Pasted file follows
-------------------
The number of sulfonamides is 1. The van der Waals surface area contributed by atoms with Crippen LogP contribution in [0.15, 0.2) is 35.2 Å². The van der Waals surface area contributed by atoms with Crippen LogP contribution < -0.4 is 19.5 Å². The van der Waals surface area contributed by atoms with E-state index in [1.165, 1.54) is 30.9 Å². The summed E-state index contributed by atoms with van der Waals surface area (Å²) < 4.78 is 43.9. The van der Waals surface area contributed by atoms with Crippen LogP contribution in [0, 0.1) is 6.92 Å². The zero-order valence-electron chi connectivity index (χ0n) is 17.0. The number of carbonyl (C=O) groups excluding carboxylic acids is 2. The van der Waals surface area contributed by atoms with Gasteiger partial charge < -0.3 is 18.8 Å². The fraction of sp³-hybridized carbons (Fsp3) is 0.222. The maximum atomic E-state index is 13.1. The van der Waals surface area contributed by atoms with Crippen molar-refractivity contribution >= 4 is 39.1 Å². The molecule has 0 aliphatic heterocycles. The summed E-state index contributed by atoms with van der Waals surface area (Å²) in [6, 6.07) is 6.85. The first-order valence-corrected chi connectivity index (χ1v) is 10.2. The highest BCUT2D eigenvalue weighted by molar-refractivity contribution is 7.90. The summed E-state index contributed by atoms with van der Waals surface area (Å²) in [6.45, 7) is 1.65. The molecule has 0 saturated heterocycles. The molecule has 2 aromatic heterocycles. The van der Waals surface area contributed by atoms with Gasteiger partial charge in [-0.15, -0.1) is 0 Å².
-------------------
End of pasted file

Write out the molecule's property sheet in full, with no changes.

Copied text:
The number of sulfonamides is 1. The van der Waals surface area contributed by atoms with Crippen LogP contribution in [0.15, 0.2) is 35.2 Å². The van der Waals surface area contributed by atoms with Crippen LogP contribution < -0.4 is 19.5 Å². The van der Waals surface area contributed by atoms with E-state index in [1.165, 1.54) is 30.9 Å². The summed E-state index contributed by atoms with van der Waals surface area (Å²) < 4.78 is 43.9. The van der Waals surface area contributed by atoms with Crippen LogP contribution in [0, 0.1) is 6.92 Å². The zero-order valence-electron chi connectivity index (χ0n) is 17.0. The number of carbonyl (C=O) groups excluding carboxylic acids is 2. The van der Waals surface area contributed by atoms with Gasteiger partial charge < -0.3 is 18.8 Å². The fraction of sp³-hybridized carbons (Fsp3) is 0.222. The maximum atomic E-state index is 13.1. The van der Waals surface area contributed by atoms with Crippen molar-refractivity contribution >= 4 is 39.1 Å². The molecule has 0 aliphatic heterocycles. The summed E-state index contributed by atoms with van der Waals surface area (Å²) in [6, 6.07) is 6.85. The first-order valence-corrected chi connectivity index (χ1v) is 10.2. The highest BCUT2D eigenvalue weighted by molar-refractivity contribution is 7.90. The summed E-state index contributed by atoms with van der Waals surface area (Å²) in [6.45, 7) is 1.65. The molecule has 0 saturated heterocycles. The molecule has 2 aromatic heterocycles. The van der Waals surface area contributed by atoms with Gasteiger partial charge in [-0.15, -0.1) is 0 Å².